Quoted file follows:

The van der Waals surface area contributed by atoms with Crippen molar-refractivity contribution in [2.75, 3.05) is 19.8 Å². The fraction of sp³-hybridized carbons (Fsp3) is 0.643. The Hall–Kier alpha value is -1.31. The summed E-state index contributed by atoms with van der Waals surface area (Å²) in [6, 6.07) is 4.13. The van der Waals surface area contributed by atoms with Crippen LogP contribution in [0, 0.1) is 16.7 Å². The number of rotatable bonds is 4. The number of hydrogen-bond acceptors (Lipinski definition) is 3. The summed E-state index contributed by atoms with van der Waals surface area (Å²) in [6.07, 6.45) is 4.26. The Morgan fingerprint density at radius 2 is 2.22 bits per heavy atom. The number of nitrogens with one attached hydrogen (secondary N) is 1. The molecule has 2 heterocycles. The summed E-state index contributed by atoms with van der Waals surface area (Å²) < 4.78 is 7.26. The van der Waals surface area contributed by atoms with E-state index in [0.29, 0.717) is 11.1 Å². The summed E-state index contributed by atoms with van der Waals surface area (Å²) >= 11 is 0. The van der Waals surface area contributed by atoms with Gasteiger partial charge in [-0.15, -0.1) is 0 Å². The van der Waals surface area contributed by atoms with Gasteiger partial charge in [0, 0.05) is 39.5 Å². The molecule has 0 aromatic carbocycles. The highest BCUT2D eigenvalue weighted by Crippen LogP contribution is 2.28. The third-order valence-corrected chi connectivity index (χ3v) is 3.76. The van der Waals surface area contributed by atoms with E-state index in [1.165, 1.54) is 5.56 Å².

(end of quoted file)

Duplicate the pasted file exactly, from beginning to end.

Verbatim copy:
The van der Waals surface area contributed by atoms with Crippen molar-refractivity contribution in [2.75, 3.05) is 19.8 Å². The fraction of sp³-hybridized carbons (Fsp3) is 0.643. The Hall–Kier alpha value is -1.31. The summed E-state index contributed by atoms with van der Waals surface area (Å²) in [6, 6.07) is 4.13. The van der Waals surface area contributed by atoms with Crippen LogP contribution in [0, 0.1) is 16.7 Å². The number of rotatable bonds is 4. The number of hydrogen-bond acceptors (Lipinski definition) is 3. The summed E-state index contributed by atoms with van der Waals surface area (Å²) in [6.07, 6.45) is 4.26. The Morgan fingerprint density at radius 2 is 2.22 bits per heavy atom. The number of nitrogens with one attached hydrogen (secondary N) is 1. The molecule has 2 heterocycles. The summed E-state index contributed by atoms with van der Waals surface area (Å²) < 4.78 is 7.26. The van der Waals surface area contributed by atoms with E-state index in [0.29, 0.717) is 11.1 Å². The summed E-state index contributed by atoms with van der Waals surface area (Å²) >= 11 is 0. The van der Waals surface area contributed by atoms with Gasteiger partial charge in [-0.15, -0.1) is 0 Å². The van der Waals surface area contributed by atoms with Gasteiger partial charge in [0, 0.05) is 39.5 Å². The molecule has 0 aromatic carbocycles. The highest BCUT2D eigenvalue weighted by Crippen LogP contribution is 2.28. The third-order valence-corrected chi connectivity index (χ3v) is 3.76. The van der Waals surface area contributed by atoms with E-state index in [1.165, 1.54) is 5.56 Å².